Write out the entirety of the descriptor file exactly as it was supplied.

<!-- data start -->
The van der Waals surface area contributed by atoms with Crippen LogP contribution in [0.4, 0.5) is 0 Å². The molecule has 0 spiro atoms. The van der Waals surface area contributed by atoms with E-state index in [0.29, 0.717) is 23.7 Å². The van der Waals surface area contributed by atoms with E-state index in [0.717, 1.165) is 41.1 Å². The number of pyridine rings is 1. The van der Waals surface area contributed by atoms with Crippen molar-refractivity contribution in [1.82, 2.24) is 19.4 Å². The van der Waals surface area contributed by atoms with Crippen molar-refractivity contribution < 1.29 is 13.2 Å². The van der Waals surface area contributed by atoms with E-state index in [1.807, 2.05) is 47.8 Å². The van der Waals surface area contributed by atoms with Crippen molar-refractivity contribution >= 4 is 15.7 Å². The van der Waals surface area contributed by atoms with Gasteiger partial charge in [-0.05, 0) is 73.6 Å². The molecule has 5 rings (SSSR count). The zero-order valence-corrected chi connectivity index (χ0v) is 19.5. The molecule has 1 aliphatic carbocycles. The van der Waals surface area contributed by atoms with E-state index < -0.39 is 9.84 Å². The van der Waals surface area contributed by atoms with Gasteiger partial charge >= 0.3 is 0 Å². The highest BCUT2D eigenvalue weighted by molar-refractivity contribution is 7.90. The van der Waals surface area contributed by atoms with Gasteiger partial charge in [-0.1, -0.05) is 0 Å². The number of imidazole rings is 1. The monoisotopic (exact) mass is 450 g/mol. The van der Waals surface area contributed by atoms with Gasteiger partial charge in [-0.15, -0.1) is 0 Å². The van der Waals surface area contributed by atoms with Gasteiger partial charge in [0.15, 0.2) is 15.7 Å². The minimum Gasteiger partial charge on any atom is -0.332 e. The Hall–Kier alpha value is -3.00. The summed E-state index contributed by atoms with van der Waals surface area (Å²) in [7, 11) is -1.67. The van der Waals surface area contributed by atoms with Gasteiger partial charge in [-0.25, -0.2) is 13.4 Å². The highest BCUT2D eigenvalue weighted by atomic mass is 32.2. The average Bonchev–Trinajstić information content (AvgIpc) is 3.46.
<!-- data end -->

The van der Waals surface area contributed by atoms with Crippen LogP contribution in [0.4, 0.5) is 0 Å². The molecule has 0 spiro atoms. The van der Waals surface area contributed by atoms with E-state index in [0.29, 0.717) is 23.7 Å². The van der Waals surface area contributed by atoms with E-state index in [0.717, 1.165) is 41.1 Å². The number of pyridine rings is 1. The van der Waals surface area contributed by atoms with Crippen molar-refractivity contribution in [1.82, 2.24) is 19.4 Å². The van der Waals surface area contributed by atoms with Crippen molar-refractivity contribution < 1.29 is 13.2 Å². The van der Waals surface area contributed by atoms with E-state index in [1.807, 2.05) is 47.8 Å². The van der Waals surface area contributed by atoms with Crippen molar-refractivity contribution >= 4 is 15.7 Å². The van der Waals surface area contributed by atoms with Gasteiger partial charge in [-0.05, 0) is 73.6 Å². The molecule has 5 rings (SSSR count). The zero-order valence-corrected chi connectivity index (χ0v) is 19.5. The molecule has 1 aliphatic carbocycles. The van der Waals surface area contributed by atoms with E-state index < -0.39 is 9.84 Å². The van der Waals surface area contributed by atoms with Gasteiger partial charge >= 0.3 is 0 Å². The highest BCUT2D eigenvalue weighted by molar-refractivity contribution is 7.90. The van der Waals surface area contributed by atoms with Gasteiger partial charge in [-0.1, -0.05) is 0 Å². The number of imidazole rings is 1. The monoisotopic (exact) mass is 450 g/mol. The van der Waals surface area contributed by atoms with Gasteiger partial charge in [-0.15, -0.1) is 0 Å². The van der Waals surface area contributed by atoms with Gasteiger partial charge in [0.15, 0.2) is 15.7 Å². The minimum Gasteiger partial charge on any atom is -0.332 e. The Hall–Kier alpha value is -3.00. The summed E-state index contributed by atoms with van der Waals surface area (Å²) in [7, 11) is -1.67. The van der Waals surface area contributed by atoms with Gasteiger partial charge in [-0.25, -0.2) is 13.4 Å². The highest BCUT2D eigenvalue weighted by atomic mass is 32.2. The average Bonchev–Trinajstić information content (AvgIpc) is 3.46.